The state of the Iranian state

Ghostvillage in Kurdistan/Iran 2006

Ghostvillage in Kurdistan/Iran 2006

My Armenian Iranian friends tell me a lot about the state of the Iranian state — or the lack thereof. I was surprised to hear that there are no taxes in Iran, neither direct or indirect. Sounds like paradise for neo-liberals — besides the absence of liberal rights. And in return for the 0% tax rate, citizens are entitled to zero service. No social security, no social benefit, no retirement fund, no health care, nothing. All is dealt with a little hustling and help from the friends.

So where does the state gets its money from if not from tax revenues one may ask? Well, the state gets the money from state-owned companies in the industrial sector extracting oil, minerals — especially uranium — or in the primary sector. Basically the state does not care a monkey’s about the economy and how people are doing with business. What the government is interested in is what is in people’s minds and how to control it. The economy is left entirely to the private sector.

Before 1979, the situation was not so bad for Armenians and other minorities. It is only since the revolution that the new authority installed a one way type of thought and educated the people into believing in these types of dichotomies: faithful/unfaithful Muslim/non-Muslim, friend/enemy, us/them. Of course the average Joe (or in that case the average Hossein) just follows the movement and gets full of hatred without understanding much why. It is a shame I am told, since Iranians are naturally very hospitable and polite people. Not anymore since the 1979 revolution. Only educated and intelligent people are able to distance themselves from the social pressure imposed. Of course they all fly from the country as soon as possible, unfortunately. There is thus an amazing brain-drain from the country. In the long run, it will only be a piece of land inhabited by uneducated peasants, led by self-‘educated’ theologian fanatics.

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About Frank Ejby Poulsen

Education: MRes History, European University Institute, Florence, Italy. MSc Political Science, University of Copenhagen, Denmark. LLM International law and EU law, University of Paris I Panthéon-Sorbonne, France. Academia Profile: http://eui.academia.edu/FrankEjbyPoulsen Languages: French: Mother tongue Danish: C2 English: C2 German: B1-B2 Spanish: A2-B1 Norwegian and Swedish: reading comprehension
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3 Responses to The state of the Iranian state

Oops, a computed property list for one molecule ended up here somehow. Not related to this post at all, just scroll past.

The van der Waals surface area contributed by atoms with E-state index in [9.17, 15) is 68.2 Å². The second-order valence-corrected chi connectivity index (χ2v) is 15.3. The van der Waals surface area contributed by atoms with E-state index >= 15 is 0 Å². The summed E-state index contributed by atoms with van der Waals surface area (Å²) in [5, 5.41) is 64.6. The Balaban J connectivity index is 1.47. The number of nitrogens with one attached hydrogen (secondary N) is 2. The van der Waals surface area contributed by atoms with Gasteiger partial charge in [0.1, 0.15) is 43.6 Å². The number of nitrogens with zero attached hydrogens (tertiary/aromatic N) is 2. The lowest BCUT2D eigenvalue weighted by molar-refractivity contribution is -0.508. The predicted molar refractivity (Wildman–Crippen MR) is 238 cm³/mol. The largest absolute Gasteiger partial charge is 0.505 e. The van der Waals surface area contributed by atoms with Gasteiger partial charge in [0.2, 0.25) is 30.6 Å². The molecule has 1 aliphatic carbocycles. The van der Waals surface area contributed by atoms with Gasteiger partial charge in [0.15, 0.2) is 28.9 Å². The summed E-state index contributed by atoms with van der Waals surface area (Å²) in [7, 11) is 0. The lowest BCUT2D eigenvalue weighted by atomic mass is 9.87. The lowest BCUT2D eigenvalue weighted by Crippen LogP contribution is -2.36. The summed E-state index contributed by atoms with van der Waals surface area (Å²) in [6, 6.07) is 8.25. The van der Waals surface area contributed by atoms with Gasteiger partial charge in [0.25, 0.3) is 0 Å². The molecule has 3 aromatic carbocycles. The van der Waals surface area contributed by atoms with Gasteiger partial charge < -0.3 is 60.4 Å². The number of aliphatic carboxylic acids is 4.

1. abenyusuf says:

    Considérations très intéressantes. Je m’étais déjà surpris en apprenant que d’autres monarchies du Golfe sont des pays sans impôts, mais j’ignorais que c’était aussi le cas en Iran. Peut-être l’exception de cette absence d’État est tout de même dans la police, la justice et l’éducation, mais dans quelle mesure ceci ne concerne que les villes, je ne le sias pas du tout.
    Je soge aussi à l’ironie de l’histoire, puisque cette absence d’État est le produit d’une révolution qui compta dans ses débuts avec des nombreux militants et organisations de gauche, susceptibles de vouloir amener l’État social ou autogestionnaire dans les coins les plus réculés du pays…
    Ironie de l’histoire, sans doute.
    Amitiés,
    Asís Juan.

  2. algarabia says:

    “In a talk to the Harvard School of Public Health Thursday (Jan. 16), Hamid Sadeghipour presented an overview of the government-run health sector. He described a system that has sophisticated health centers, hospitals, and medical schools at the regional level and thousands of free, community-based clinics that provide access to primary care at the local level.”

    http://www.hno.harvard.edu/gazette/2003/01.23/07-iran.html

    Greetings 😉

  3. Frank Ejby Poulsen says:

    Interesting. He is the vice chancellor of Tehran University of Medical Sciences, and his view differs from the one of a Christian minority living in Tehran. I didn’t ask them specifically about which public service was dysfunctional though. I guess the police and the justice system are top-notch — quick and efficient.

    However, there is something I do not quite understand in his speech. He says that “They have some extraordinary health achievements.” Yet he only mentions the universal primary care as health coverage. The article concludes: “In addition, care for the more critically injured is not without problems. That system, he said, is run privately and has generated complaints about access.”

    I guess it is all in what we understand by “primary care” that we judge what ” extraordinary health achievements” are.

    Thank you for your link 🙂
    Greetings

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